Douglas Elliman Florida’s chief operating officer, Gus Rubio, said Pink Palm’s representation of homes in the country club was one of the reasons the brokerage chose to buy LeCavalier’s firm. “We had a couple listings in the community, but didn’t really have a foothold,” he said.
One Sotheby’s International Realty also extended its reach to Boca Raton. In October, the Miami-based brokerage acquired fellow Sotheby’s affiliate Nestler Poletto Sotheby’s International Realty, a nearly 80-agent firm with offices in Boca Raton and Delray Beach.
Meanwhile, Mauricio Umansky’s Beverly Hills-based brokerage, the Agency, opened its doors at 20 Southeast Third Street in Boca Raton in early December as part of its expansion plan for South Florida. Managing partner Chris Franciosa said the firm “started to pay attention to South Florida’s development migration moving northward to Palm Beach County.”
The Agency’s entry point into South Florida is a newly proposed apartment project, 333 Victoria Park, in downtown Fort Lauderdale. The firm is consulting with the project’s developer, Global Dynamic Group, as the development moves through the approvals process and will handle sales and marketing for the units.
“[Boca Raton and Delray Beach are] not as overrun like in the Miami area, where the [market’s] volatility really goes up and down,” Franciosa said. “Inventory stability is longstanding in Palm Beach County; it has a healthy mix of full-time residents and second- and third-home buyers.”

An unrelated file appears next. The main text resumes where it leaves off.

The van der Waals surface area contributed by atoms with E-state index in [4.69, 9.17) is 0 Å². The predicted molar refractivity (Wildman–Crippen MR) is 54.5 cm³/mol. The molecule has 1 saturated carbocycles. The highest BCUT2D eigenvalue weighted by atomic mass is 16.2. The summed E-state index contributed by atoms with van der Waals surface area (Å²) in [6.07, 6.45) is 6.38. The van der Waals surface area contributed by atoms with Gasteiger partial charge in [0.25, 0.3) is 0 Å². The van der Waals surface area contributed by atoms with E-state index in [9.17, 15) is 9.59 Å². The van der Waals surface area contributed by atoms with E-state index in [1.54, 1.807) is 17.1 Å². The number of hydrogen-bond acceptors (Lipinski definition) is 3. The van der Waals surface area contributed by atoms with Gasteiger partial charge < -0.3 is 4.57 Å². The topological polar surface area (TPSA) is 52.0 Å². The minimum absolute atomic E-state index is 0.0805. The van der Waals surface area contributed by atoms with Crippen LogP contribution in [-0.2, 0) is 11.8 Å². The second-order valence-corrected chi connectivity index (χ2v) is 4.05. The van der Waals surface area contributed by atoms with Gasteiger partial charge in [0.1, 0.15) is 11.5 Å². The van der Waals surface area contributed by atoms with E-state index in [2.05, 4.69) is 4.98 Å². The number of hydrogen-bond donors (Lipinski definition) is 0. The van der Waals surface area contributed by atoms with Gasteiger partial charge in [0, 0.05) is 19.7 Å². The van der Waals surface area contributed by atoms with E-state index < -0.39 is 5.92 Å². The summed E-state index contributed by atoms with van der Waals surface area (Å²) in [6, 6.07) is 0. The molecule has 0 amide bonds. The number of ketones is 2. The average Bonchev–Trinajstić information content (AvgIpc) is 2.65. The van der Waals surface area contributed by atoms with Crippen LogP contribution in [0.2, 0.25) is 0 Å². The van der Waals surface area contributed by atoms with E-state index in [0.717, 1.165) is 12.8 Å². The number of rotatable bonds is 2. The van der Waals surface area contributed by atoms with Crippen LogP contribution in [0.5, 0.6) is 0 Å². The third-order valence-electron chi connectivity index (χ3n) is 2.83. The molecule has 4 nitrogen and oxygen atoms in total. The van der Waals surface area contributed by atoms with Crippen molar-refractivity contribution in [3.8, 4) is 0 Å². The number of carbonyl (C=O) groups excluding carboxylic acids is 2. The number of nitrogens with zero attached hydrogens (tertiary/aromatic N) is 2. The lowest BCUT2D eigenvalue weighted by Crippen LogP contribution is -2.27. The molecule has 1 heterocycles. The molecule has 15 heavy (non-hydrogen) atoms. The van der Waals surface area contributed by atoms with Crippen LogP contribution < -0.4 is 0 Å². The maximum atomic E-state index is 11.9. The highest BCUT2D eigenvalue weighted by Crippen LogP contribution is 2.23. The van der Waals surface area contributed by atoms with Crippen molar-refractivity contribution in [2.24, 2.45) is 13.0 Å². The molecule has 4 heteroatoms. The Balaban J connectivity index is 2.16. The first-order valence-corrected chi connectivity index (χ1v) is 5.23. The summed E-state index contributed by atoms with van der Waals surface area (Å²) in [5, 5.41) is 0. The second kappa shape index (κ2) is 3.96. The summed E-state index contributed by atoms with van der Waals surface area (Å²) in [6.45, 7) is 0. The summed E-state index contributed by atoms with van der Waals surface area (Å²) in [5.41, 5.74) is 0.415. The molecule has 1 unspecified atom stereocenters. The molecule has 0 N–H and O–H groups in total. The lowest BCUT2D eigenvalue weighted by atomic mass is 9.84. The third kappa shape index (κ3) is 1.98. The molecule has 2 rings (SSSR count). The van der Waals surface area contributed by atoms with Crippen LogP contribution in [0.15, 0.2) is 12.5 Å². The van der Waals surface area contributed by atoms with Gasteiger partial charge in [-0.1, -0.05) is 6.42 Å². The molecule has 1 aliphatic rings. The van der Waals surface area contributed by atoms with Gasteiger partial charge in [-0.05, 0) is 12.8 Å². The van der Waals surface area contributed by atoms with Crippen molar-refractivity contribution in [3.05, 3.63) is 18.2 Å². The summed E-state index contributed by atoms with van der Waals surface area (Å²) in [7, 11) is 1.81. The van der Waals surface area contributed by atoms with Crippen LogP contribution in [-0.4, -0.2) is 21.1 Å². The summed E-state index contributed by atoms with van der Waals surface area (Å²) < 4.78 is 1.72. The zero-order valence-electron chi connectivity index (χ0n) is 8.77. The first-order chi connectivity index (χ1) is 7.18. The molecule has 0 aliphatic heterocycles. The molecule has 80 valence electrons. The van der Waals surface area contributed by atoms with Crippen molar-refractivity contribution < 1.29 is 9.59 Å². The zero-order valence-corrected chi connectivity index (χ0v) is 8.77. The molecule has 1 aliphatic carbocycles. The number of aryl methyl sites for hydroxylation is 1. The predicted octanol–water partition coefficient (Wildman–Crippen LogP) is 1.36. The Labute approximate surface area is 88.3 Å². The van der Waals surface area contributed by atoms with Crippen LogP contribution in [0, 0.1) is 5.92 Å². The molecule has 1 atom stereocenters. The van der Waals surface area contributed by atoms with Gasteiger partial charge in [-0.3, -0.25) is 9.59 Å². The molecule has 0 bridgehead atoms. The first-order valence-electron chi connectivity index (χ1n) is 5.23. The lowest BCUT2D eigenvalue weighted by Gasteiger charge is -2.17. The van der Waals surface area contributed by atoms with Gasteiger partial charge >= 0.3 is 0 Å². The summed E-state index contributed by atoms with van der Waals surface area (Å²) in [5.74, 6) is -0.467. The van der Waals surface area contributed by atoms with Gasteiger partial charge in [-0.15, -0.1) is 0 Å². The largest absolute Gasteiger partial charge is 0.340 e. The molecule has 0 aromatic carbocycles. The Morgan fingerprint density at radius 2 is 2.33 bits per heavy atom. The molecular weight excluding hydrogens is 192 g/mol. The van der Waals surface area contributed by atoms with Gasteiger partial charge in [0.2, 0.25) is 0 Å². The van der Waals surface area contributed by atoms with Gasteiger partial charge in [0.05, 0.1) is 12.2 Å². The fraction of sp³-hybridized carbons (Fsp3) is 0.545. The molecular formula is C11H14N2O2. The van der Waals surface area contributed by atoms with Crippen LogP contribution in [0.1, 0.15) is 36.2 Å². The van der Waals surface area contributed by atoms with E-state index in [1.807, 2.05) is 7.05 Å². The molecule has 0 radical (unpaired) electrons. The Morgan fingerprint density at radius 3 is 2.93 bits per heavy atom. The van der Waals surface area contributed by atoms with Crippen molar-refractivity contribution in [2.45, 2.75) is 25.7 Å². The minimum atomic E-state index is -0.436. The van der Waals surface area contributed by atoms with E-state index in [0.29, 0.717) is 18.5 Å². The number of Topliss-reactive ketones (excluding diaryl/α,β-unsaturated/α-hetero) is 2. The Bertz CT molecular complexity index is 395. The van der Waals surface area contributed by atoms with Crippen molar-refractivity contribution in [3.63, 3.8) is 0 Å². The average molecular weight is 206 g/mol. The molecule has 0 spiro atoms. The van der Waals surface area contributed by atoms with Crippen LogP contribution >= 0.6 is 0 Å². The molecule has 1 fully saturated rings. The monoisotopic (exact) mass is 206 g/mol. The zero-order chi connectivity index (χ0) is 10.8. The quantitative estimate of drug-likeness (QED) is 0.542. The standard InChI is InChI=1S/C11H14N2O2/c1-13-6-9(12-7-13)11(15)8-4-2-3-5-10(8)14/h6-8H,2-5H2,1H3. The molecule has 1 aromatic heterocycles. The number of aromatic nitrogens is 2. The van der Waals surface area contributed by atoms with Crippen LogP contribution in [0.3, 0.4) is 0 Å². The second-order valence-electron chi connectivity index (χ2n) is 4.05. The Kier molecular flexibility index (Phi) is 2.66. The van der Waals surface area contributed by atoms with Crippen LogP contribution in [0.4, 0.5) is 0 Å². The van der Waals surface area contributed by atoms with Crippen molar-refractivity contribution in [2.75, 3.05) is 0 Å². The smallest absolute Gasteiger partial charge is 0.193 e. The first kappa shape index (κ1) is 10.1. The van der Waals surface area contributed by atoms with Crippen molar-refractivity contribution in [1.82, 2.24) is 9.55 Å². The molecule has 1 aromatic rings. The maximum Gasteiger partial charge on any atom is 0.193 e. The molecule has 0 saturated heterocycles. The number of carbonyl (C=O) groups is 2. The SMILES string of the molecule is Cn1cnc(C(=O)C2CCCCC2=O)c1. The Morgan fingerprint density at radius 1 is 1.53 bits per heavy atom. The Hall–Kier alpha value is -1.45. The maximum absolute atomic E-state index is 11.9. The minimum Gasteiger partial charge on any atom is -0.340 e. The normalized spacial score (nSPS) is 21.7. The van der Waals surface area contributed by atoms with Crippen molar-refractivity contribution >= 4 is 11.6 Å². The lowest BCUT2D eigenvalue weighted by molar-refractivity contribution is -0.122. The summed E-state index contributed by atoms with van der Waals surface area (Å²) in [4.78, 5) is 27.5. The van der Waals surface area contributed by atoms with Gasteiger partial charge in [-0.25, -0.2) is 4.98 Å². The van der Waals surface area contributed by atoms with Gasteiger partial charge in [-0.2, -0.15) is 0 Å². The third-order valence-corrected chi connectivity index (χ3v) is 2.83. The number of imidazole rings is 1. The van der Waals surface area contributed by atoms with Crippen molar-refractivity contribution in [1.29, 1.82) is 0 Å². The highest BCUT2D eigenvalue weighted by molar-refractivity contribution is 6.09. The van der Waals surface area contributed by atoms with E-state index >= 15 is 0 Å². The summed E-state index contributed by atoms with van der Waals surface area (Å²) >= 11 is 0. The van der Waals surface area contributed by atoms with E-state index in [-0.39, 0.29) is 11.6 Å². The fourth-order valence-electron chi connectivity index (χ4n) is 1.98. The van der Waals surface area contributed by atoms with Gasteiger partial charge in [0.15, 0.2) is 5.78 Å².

Older players, new tricks
With the influx of new brokerages, established firms are faced with added competition.
Boca Raton-based Lang Realty opened in 1989 and has grown to a 339-agent operation in Palm Beach County. The firm ranked third in The Real Deal’s fall 2018 ranking of top brokerages in Palm Beach County, with an annual sales volume of $1.03 billion. Lang’s president and co-founder, Scott Agran, said it plans to open its 12th office next year in Boynton Beach.
Other brokerages already operating in the market include Premier Estate Properties and the Keyes Company, which in 2016 acquired Palm Beach County-based Illustrated Properties.
As old and new brokerages proliferate, sales prices are on the rise in Boca. The most recent Douglas Elliman reports show a 12.3 percent year-over-year increase in the median price of luxury townhomes and condos in the city, to $225,000.
But other brokers agreed that Boca Raton is not an easy market to enter. Some say it’s because it’s not as familiar to South American buyers as cities like Miami. Others believe there’s little room for price growth.
“Very few [brokerages] have been successful,” Agran said, declining to be specific. “People are finding that prices have gone up for the last eight years or so, but how much further is this market going to run?”
For now, he’s keeping a close eye on the coming cycle. “Long-term appreciation depends on the price points, how builders push them and if buyers buy them.”
Correction: An earlier version of this story erroneously stated that sales of units at Alina Residences were being handled in-house. Douglas Elliman is handling sales for the property.